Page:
National Nuclear Security Administration

X-rays: More than meets the eye

October 19, 2018

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How NNSA uses X-rays to complete its missions
NNSA's Sandia National Laboratories Z-Machine

X-ray technology has moved far beyond Wilhelm Röntgen’s homemade portraits of his wife’s hand bones. It now has countless applications, from airport security and your dentist’s office to the field of inertial confinement fusion.

Sandia National Laboratories’ Z Pulsed Power Facility uses magnetic fields and electrical currents to recreate the extreme radiation, pressure, and temperatures produced by a nuclear detonation. This work plays a key role in NNSA’s mission to assure the reliability and safety of our nuclear weapons stockpile as it ages. 

The powerful X-rays of the Z machine support research in high-energy density science as part of Sandia's Pulsed Power program, which began in the 1960s. Researchers have been refining their methods ever since. In fact, the Z machine was recently outfitted with a high-resolution optical lens that provides a very specific, narrow-band X-ray reflection for radiation effects testing.

The ultra-fast X-ray imager at Sandia National Laboratories
The ultra-fast X-ray imager at Sandia National Laboratories

Additionally, Sandia researchers have created the fastest multi-frame digital X-ray camera in the world, called the ultra-fast X-rVintage Security Postersay imager. The camera takes images with an exposure time of only 1.5 nanoseconds – 25 times faster than the best digital cameras. This photographic marvel captures plasma images in Sandia’s Z-Beamlet Laser facility and at Lawrence Livermore National Laboratory’s National Ignition Facility with greatly enhanced spatial and temporal resolution. This capability is vital to recording and studying complex experiments that occur within the blink of an eye.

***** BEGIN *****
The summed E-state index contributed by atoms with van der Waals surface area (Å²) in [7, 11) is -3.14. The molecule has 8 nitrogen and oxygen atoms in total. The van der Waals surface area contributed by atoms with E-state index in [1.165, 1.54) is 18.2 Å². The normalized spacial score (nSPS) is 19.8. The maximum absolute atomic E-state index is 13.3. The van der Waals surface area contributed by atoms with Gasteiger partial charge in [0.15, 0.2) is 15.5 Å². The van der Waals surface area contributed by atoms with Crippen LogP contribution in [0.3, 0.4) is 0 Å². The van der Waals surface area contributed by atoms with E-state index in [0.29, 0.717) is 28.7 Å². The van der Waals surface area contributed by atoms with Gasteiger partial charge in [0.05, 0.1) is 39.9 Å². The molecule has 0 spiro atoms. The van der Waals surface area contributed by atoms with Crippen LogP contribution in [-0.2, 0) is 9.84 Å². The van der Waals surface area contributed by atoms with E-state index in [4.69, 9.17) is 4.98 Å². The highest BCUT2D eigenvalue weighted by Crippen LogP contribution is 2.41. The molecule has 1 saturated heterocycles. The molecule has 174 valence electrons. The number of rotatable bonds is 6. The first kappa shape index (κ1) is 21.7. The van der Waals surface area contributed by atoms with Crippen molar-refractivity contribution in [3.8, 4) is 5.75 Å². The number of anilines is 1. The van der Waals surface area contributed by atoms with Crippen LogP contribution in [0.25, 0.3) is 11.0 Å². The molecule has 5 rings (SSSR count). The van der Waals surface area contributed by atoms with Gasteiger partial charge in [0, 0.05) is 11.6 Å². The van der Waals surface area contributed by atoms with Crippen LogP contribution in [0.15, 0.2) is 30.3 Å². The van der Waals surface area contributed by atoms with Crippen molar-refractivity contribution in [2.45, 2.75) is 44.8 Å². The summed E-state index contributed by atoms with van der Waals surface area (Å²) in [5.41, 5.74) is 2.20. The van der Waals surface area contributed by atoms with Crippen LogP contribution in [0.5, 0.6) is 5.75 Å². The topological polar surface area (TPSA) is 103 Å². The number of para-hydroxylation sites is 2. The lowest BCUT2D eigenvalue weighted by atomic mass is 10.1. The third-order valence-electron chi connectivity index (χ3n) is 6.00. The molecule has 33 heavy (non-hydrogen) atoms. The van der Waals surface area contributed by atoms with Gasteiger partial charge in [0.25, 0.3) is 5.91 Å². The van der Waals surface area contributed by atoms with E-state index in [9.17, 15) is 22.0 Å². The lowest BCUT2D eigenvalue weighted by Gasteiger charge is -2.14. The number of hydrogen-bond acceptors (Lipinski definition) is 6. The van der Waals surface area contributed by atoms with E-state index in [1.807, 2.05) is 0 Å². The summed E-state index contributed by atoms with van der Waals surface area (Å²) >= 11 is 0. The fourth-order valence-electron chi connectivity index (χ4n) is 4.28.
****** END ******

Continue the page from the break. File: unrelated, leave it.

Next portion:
The Dual-Axis Radiographic Hydrodynamic Test Facility (DARHT) at Los Alamos National Laboratory
The Dual-Axis Radiographic Hydrodynamic Test Facility (DARHT) at Los Alamos National Laboratory

Scientists at Los Alamos National Laboratory have also gotten creative with their cameras. Similar to the Z machine, the Dual-Axis Radiographic Hydrodynamic Test Facility (DARHT) exists to give real-world validation of nuclear simulations to ensure the safety, security, and effectiveness of our nation’s enduring stockpile. 

Experiments on DARHT use two electron accelerators arranged in an “L” shape to fire an incredible amount of energy at tiny tungsten targets. The resulting X-ray burst at the intersection of the two accelerators creates dual-angle digital images from which 3D models can be generated and analyzed.

Research at NNSA spans the entire electromagnetic spectrum – take a look at findings at other frequencies and how they help further the missions of the Nuclear Security Enterprise.